This year, candidates are much more likely to make their case on social media, in carefully crafted videos aimed at going viral.
“Twenty years ago, 30 years ago, people waited, and an announcement itself was a unique opportunity for media attention. And that’s just completely been turned on its head, between social media, content that you can control,” Wade said. “The whole notion of a big formal ceremony is effectively gone.”
Candidates are likely to use the midterm elections both to campaign for fellow Democrats, to show activists they are helping the party and to help spin the election outcome in their own best interests.
A wave of Democratic wins could embolden progressives who would see those results as a ratification of a liberal pushback against President Trump.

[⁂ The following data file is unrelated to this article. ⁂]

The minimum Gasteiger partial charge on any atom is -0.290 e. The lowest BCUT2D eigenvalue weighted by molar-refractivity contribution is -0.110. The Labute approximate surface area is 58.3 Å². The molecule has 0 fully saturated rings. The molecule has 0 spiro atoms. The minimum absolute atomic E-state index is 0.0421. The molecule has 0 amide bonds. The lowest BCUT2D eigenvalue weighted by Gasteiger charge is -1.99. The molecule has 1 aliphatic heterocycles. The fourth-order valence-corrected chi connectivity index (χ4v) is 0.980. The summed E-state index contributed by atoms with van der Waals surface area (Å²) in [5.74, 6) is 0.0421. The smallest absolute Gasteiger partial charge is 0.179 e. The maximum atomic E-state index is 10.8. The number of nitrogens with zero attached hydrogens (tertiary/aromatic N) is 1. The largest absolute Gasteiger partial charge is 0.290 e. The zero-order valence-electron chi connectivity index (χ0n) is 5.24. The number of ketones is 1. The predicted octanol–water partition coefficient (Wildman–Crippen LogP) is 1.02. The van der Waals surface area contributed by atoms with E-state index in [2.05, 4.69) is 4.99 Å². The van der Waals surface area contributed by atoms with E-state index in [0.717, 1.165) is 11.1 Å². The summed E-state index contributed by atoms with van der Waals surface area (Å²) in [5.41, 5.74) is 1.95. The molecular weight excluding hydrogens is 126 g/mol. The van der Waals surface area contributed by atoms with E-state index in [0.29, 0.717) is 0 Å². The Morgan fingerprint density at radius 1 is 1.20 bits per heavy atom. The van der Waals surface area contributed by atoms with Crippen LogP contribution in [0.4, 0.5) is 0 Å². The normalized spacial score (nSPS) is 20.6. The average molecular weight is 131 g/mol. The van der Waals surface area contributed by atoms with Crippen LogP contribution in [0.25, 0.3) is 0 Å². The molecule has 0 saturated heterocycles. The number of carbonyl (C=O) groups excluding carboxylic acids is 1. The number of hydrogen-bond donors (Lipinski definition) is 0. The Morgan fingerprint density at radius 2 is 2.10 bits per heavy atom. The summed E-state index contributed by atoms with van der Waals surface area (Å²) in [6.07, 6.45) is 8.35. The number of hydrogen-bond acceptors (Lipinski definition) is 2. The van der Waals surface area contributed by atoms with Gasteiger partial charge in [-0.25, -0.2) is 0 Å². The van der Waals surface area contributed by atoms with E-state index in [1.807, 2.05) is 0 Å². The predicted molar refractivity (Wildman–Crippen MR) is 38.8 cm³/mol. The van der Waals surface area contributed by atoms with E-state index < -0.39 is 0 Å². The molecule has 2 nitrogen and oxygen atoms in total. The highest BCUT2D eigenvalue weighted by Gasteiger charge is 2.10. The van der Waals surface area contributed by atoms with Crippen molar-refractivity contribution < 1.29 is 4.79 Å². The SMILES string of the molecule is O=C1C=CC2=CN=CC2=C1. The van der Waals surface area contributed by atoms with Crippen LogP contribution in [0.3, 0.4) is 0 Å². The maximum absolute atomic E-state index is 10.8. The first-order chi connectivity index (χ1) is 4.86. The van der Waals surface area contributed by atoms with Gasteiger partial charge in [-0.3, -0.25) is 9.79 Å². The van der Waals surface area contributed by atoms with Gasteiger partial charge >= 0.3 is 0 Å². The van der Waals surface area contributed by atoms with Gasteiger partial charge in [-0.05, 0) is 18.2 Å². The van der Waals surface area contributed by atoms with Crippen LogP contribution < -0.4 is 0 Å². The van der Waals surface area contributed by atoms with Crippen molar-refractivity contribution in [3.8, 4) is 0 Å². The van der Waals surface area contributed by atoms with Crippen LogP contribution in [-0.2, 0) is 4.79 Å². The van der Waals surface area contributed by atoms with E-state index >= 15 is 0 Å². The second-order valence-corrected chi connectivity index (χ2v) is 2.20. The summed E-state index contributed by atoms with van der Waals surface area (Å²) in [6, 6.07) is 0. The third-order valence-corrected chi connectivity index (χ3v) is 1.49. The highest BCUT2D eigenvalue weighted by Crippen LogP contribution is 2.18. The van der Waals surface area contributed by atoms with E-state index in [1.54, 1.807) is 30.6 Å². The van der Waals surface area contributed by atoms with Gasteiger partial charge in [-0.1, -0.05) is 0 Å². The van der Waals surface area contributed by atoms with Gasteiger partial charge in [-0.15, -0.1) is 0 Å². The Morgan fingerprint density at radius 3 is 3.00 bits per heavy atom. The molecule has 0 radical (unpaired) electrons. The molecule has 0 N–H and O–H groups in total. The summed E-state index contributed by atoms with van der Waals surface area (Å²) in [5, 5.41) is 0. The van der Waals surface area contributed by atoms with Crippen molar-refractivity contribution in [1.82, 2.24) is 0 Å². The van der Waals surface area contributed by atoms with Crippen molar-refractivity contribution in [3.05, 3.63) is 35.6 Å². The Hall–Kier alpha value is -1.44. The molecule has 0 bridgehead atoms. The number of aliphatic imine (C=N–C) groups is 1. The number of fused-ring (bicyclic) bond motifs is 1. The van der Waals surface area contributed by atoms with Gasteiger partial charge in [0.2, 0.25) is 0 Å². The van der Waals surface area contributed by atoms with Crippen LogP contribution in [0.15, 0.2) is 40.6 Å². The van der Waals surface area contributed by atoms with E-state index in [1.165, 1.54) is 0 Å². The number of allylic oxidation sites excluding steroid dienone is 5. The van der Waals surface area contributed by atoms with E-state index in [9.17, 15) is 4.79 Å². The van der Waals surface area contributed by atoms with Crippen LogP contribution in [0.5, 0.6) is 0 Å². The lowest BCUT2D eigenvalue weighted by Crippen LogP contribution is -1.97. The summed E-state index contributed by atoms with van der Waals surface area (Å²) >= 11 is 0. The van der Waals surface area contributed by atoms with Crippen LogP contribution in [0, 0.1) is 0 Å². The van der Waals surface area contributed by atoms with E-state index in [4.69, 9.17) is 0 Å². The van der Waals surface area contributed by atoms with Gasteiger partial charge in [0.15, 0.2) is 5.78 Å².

A narrower win might provide a platform for a more centrist candidate who can pitch their appeal to rural or moderate voters in key Midwestern states the party lost in 2016.
“Are we running form a position of strength or weakness? And who do we most need to win over?” a third adviser to a potential candidate asked. “We’re all waiting for two things to happen: One, the midterms. Two, the Mueller investigation to get some White House scalps.”
The demands of a modern campaign, with months on the trail and countless hours on the phone with donors and activists, are likely to mean a wave of announcements in the two months between the midterms and the holidays.
“The earlier you go, the better. The longer you wait, it could be very risky. You might never get off the ground,” Trippi said.